D. LaRue Mahlke paints landscapes suffused with the very spirit of creation
By Norman Kolpas
This story was featured in the March 2013 issue of Southwest Art magazine. Order the Southwest Art March 2013 print issue, or get the Southwest Art March 2013 digital download now…Or better yet, just subscribe to Southwest Art and never miss a story!
LAST SUMMER while driving home to Texas after participating in the first annual Artistic Horizons show in Bozeman, MT, Denise LaRue Mahlke swung through Yellowstone National Park. “One of the things that grabbed me there were the geyser pools,” she recalls. “They were infatuating to me. It was magical how they all looked so different. Some were like mud pots in opaque greens or reds. Others were clear, giant pools that looked incredibly deep and almost iridescent in shades of emerald and sapphire. One reminded me of a peacock feather. I could have stood and stared at them for hours, even with the smell of sulfur in the air.”
Mahlke and her husband of 36 years, Ray, took hundreds of reference photos. “It was extremely crowded at Yellowstone in July, and there would have been no way I could have painted on the scene,” she explains. Back home in Georgetown, half an hour north of Austin, she couldn’t get the pools out of her mind. “I kept thinking how, under the surface, they’re all connected, part of the volcanic activity in that area. Those pools are just glimpses of what’s really going on underneath.”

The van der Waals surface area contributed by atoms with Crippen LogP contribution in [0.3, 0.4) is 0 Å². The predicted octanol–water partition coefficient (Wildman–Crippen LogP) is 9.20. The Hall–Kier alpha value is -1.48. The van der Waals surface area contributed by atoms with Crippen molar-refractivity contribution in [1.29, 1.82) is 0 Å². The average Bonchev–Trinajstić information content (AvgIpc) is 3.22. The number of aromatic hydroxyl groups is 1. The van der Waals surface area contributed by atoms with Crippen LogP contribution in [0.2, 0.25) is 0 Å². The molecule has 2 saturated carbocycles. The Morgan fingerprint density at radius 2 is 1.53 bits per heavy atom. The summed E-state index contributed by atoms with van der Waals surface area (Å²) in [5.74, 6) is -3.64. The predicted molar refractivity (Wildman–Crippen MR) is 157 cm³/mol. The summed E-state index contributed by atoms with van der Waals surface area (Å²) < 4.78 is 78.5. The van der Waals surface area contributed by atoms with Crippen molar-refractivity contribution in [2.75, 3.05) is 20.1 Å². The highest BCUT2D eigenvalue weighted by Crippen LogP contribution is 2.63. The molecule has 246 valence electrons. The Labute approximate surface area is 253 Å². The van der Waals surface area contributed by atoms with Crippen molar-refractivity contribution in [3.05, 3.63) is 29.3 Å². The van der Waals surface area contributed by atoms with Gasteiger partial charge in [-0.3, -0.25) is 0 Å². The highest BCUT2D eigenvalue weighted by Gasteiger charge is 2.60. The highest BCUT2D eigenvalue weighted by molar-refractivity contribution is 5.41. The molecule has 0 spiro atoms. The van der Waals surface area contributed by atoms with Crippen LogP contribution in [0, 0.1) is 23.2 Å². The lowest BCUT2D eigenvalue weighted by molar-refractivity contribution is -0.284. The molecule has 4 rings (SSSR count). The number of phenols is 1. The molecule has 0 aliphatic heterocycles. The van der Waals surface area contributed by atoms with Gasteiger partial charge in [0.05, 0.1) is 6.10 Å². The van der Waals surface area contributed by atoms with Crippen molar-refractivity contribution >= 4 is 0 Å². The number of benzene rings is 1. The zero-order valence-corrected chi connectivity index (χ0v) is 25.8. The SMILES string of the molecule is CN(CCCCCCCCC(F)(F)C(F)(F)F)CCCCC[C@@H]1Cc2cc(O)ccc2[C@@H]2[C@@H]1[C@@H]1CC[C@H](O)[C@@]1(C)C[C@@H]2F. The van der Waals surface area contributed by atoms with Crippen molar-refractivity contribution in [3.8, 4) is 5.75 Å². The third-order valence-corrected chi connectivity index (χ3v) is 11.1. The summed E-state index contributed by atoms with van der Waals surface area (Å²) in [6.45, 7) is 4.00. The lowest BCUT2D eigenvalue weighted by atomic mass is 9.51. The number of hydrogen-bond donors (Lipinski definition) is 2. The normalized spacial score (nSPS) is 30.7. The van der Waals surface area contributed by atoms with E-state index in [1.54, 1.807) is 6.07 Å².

With such deep thoughts in mind, she began work on a 36-by-48-inch pastel painting that she named CONNECTIVITY, the first work in what she anticipates will become a series. With small pencil sketches, she first figured out “the breakup of space on the canvas, finding ways to lead the viewer’s eye through the work.” Then she prepared the painting surface itself, mounting onto rigid but lightweight Gatorboard a special sanded paper that has a microscopic “tooth” designed to grab the soft pastel medium. She treated the surface with a mixture of gesso and fine pumice powder. Next, she brushed in a light watercolor underpainting that aimed to capture the overall tones of the scene. “In some of the pools, a lot of what you see in the final work is just the underpainting,” she explains. Finally, working largely with the broader sides of her pastel sticks—wielding them more like brushes than crayons, a primary reason she thinks of her creations as paintings rather than drawings—she laid down layer after layer of color, gradually building a realistic scene of remarkable complexity and depth.